Flashforward to 2010 when documentarian Frank Pavich met with Jodorowsky to discuss making a film about his ill-fated vision of Dune, which he had intended to direct after The Holy Mountain. Part of the process of getting what would become Jodorowsky’s Dune off the ground was approaching Michel Seydoux, one of Dune’s original producers who still retained the rights over Jodorowsky’s fabled storyboards and concept art. To the filmmaker’s surprise, Seydoux still had immense respect for his work, adorning his own office with Jodorowsky’s art.
Needless to say, Seydoux jumped at the chance to reconnect with Jodorowsky, which led to them adapting his 2001 autobiography The Dance of Reality in 2013. With a budget of $1 million dollars, Jodorowsky was back on set for the first time in almost a quarter-century. He told his crew, “This is not a film. This is the healing of my soul.”
It’s evident that Jodorowsky used The Dance of Reality and its sequel, Endless Poetry, as a kind of big-budget art therapy. These are deeply personal films based on his own life that do not shy away from his years of abuse at the hands of a tyrannical father and a distant mother. Remembering that Jodorowsky thinks of his films as living beings, it makes sense that the story is presented like flashes of memory or wandering thoughts.
This creates a vibrant semi-traditional narrative that is not only reflective of his work from the ’70s and ’80s but also his riotous 1968 debut, Fando y Lis. That film follows two characters as they make their way to the city of Tar, a post-apocalyptic utopia that is to be their salvation. Their journey is presented as vignettes on an overarching theme, filling the screen with expressionistic dialogue and gonzo imagery composed from Jodorowsky’s theatre collective, Panic Movement. While Fando y Lis climaxes in an eruption of desperate violence, it ends on a positive note, albeit one that is a little dark. After failing to reach Tar, the souls of the two are spirited away as their bodies are reborn into the Earth.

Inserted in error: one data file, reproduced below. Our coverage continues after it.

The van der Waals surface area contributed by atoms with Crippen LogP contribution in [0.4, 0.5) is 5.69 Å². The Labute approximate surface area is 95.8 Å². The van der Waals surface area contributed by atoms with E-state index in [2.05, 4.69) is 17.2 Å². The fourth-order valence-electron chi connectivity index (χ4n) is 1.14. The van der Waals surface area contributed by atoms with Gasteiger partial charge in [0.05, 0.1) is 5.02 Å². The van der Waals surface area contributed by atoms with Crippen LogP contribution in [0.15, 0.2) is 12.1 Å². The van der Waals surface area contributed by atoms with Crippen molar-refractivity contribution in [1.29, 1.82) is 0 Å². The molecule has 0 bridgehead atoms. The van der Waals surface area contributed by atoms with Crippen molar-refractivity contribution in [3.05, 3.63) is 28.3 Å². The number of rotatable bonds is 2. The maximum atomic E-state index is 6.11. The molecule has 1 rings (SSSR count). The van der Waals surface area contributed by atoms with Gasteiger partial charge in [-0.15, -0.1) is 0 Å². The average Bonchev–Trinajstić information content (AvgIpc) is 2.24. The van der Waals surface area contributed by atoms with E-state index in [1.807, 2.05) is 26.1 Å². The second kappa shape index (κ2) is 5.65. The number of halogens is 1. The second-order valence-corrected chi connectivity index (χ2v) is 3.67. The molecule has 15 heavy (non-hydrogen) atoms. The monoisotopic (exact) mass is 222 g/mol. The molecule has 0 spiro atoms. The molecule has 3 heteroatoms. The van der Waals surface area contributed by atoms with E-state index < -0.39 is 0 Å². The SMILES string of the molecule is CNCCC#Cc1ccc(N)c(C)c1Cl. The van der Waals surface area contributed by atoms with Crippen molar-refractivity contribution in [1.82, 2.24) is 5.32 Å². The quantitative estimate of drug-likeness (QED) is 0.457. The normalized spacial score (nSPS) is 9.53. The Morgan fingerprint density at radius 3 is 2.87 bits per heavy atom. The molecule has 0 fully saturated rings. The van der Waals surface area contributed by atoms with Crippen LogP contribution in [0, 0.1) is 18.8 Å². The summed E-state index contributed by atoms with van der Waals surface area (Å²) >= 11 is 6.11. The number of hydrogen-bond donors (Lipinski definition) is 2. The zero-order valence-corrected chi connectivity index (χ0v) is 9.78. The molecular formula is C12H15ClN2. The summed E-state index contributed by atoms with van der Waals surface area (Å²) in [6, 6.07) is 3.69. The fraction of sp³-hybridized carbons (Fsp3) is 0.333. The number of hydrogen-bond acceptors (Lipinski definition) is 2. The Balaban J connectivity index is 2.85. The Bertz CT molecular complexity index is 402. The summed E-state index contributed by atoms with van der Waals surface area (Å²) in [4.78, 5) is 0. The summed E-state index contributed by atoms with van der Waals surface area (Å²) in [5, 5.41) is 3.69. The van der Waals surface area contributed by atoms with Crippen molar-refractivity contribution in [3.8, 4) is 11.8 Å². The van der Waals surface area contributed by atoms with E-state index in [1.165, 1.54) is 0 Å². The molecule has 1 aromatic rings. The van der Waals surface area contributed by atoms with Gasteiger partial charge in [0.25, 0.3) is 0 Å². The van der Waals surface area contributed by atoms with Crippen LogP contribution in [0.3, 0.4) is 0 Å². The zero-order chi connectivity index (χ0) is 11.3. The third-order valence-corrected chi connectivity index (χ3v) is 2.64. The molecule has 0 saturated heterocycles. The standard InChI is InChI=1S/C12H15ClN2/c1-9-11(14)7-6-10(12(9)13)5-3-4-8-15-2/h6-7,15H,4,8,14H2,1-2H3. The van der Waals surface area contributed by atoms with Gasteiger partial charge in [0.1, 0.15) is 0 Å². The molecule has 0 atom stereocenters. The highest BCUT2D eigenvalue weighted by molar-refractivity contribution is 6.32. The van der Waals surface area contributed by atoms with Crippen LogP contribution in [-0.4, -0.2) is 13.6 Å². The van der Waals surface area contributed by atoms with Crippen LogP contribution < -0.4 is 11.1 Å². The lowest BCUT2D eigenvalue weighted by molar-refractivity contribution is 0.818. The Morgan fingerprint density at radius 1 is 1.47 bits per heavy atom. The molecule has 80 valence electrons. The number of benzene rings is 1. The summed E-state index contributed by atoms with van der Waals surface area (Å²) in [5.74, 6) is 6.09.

This uncanny type of optimism is what bands all of Jodorowsky’s films together. El Topo is about a murderous, misogynistic gunslinger who is given a second chance at life so he becomes the leader for the less fortunate. The Holy Mountain shows how religion is always perverted by man, but who cares?! Enjoy life because nothing is real anyway!
With The Dance of Reality and Endless Poetry, he presents his past as fraught, yet by casting himself as the present narrator, he foreshadows his own happy ending. It’s as if he is saying, “This was my life. See how awful it was. But look! I am ok! I can now make beautiful art from the ruins of my past!”
Jodorowsky doesn’t make films for everyone. There’s an argument to be made that he makes films for no one but himself. It may be one of the main reasons that it took him so long to get a new film financed. But from an artist’s perspective, it’s nothing short of admirable. Some of the best works of art come when you are creating solely for yourself, allowing your passions and emotions to flow freely into your book or graphic novel or movie.
Jodorowsky sews himself into the fabric of his living, breathing films — his children. And for a man of 90 who has declared he shall live to be 300, we can only hope to watch a new brood of Jodorowsky’s healing work through the coming decade.